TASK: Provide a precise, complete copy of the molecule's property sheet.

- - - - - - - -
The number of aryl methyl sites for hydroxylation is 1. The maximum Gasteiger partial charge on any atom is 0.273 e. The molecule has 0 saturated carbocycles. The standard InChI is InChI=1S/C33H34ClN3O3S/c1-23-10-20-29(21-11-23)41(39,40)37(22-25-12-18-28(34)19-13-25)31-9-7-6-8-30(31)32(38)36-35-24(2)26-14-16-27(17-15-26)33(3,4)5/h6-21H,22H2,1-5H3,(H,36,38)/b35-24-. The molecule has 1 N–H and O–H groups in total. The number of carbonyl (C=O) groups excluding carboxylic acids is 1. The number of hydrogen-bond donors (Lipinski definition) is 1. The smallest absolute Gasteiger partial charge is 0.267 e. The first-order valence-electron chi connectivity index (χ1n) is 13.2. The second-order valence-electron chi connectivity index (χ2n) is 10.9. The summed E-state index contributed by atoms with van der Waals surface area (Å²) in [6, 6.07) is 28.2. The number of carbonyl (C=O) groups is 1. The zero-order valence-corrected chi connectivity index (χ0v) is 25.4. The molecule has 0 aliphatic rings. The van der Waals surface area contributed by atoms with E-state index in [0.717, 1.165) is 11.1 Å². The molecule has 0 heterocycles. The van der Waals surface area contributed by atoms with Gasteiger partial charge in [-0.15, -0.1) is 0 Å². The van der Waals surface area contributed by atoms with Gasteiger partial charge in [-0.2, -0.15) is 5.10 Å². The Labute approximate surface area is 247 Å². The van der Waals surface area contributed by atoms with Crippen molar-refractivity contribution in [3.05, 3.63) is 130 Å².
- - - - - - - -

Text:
The number of aryl methyl sites for hydroxylation is 1. The maximum Gasteiger partial charge on any atom is 0.273 e. The molecule has 0 saturated carbocycles. The standard InChI is InChI=1S/C33H34ClN3O3S/c1-23-10-20-29(21-11-23)41(39,40)37(22-25-12-18-28(34)19-13-25)31-9-7-6-8-30(31)32(38)36-35-24(2)26-14-16-27(17-15-26)33(3,4)5/h6-21H,22H2,1-5H3,(H,36,38)/b35-24-. The molecule has 1 N–H and O–H groups in total. The number of carbonyl (C=O) groups excluding carboxylic acids is 1. The number of hydrogen-bond donors (Lipinski definition) is 1. The smallest absolute Gasteiger partial charge is 0.267 e. The first-order valence-electron chi connectivity index (χ1n) is 13.2. The second-order valence-electron chi connectivity index (χ2n) is 10.9. The summed E-state index contributed by atoms with van der Waals surface area (Å²) in [6, 6.07) is 28.2. The number of carbonyl (C=O) groups is 1. The zero-order valence-corrected chi connectivity index (χ0v) is 25.4. The molecule has 0 aliphatic rings. The van der Waals surface area contributed by atoms with E-state index in [0.717, 1.165) is 11.1 Å². The molecule has 0 heterocycles. The van der Waals surface area contributed by atoms with Gasteiger partial charge in [-0.15, -0.1) is 0 Å². The van der Waals surface area contributed by atoms with Gasteiger partial charge in [-0.2, -0.15) is 5.10 Å². The Labute approximate surface area is 247 Å². The van der Waals surface area contributed by atoms with Crippen molar-refractivity contribution in [3.05, 3.63) is 130 Å².